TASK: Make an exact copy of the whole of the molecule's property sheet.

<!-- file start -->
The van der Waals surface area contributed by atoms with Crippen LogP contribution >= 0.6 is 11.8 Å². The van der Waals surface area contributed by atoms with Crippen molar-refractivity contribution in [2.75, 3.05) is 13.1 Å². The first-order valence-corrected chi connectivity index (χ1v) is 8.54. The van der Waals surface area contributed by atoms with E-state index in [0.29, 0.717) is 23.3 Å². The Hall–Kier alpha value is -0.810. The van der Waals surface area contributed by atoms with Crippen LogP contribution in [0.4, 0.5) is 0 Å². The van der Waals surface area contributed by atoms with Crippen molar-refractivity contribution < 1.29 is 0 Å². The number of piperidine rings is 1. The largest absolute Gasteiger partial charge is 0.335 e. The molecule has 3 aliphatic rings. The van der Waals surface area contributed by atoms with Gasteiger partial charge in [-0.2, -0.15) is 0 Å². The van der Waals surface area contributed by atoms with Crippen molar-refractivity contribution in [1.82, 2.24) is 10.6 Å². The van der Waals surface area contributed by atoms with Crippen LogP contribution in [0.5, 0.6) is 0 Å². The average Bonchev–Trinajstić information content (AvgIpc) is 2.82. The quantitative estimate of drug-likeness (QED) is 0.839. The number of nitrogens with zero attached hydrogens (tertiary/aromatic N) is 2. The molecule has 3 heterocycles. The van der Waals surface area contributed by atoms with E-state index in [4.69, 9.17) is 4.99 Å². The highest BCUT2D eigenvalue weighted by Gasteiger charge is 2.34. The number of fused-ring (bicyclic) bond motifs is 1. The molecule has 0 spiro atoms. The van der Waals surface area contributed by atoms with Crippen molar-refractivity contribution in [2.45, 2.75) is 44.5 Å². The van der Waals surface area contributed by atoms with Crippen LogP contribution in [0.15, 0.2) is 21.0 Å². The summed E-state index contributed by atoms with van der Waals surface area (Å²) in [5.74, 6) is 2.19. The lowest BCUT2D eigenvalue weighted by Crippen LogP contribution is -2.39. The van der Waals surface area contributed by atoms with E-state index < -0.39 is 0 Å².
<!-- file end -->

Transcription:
The van der Waals surface area contributed by atoms with Crippen LogP contribution >= 0.6 is 11.8 Å². The van der Waals surface area contributed by atoms with Crippen molar-refractivity contribution in [2.75, 3.05) is 13.1 Å². The first-order valence-corrected chi connectivity index (χ1v) is 8.54. The van der Waals surface area contributed by atoms with E-state index in [0.29, 0.717) is 23.3 Å². The Hall–Kier alpha value is -0.810. The van der Waals surface area contributed by atoms with Crippen LogP contribution in [0.4, 0.5) is 0 Å². The van der Waals surface area contributed by atoms with Crippen molar-refractivity contribution < 1.29 is 0 Å². The number of piperidine rings is 1. The largest absolute Gasteiger partial charge is 0.335 e. The molecule has 3 aliphatic rings. The van der Waals surface area contributed by atoms with Gasteiger partial charge in [-0.2, -0.15) is 0 Å². The van der Waals surface area contributed by atoms with Crippen molar-refractivity contribution in [1.82, 2.24) is 10.6 Å². The van der Waals surface area contributed by atoms with Crippen LogP contribution in [0.5, 0.6) is 0 Å². The average Bonchev–Trinajstić information content (AvgIpc) is 2.82. The quantitative estimate of drug-likeness (QED) is 0.839. The number of nitrogens with zero attached hydrogens (tertiary/aromatic N) is 2. The molecule has 3 heterocycles. The van der Waals surface area contributed by atoms with E-state index in [4.69, 9.17) is 4.99 Å². The highest BCUT2D eigenvalue weighted by Gasteiger charge is 2.34. The number of fused-ring (bicyclic) bond motifs is 1. The molecule has 0 spiro atoms. The van der Waals surface area contributed by atoms with Crippen molar-refractivity contribution in [2.45, 2.75) is 44.5 Å². The van der Waals surface area contributed by atoms with Crippen LogP contribution in [0.15, 0.2) is 21.0 Å². The summed E-state index contributed by atoms with van der Waals surface area (Å²) in [5.74, 6) is 2.19. The lowest BCUT2D eigenvalue weighted by Crippen LogP contribution is -2.39. The van der Waals surface area contributed by atoms with E-state index < -0.39 is 0 Å².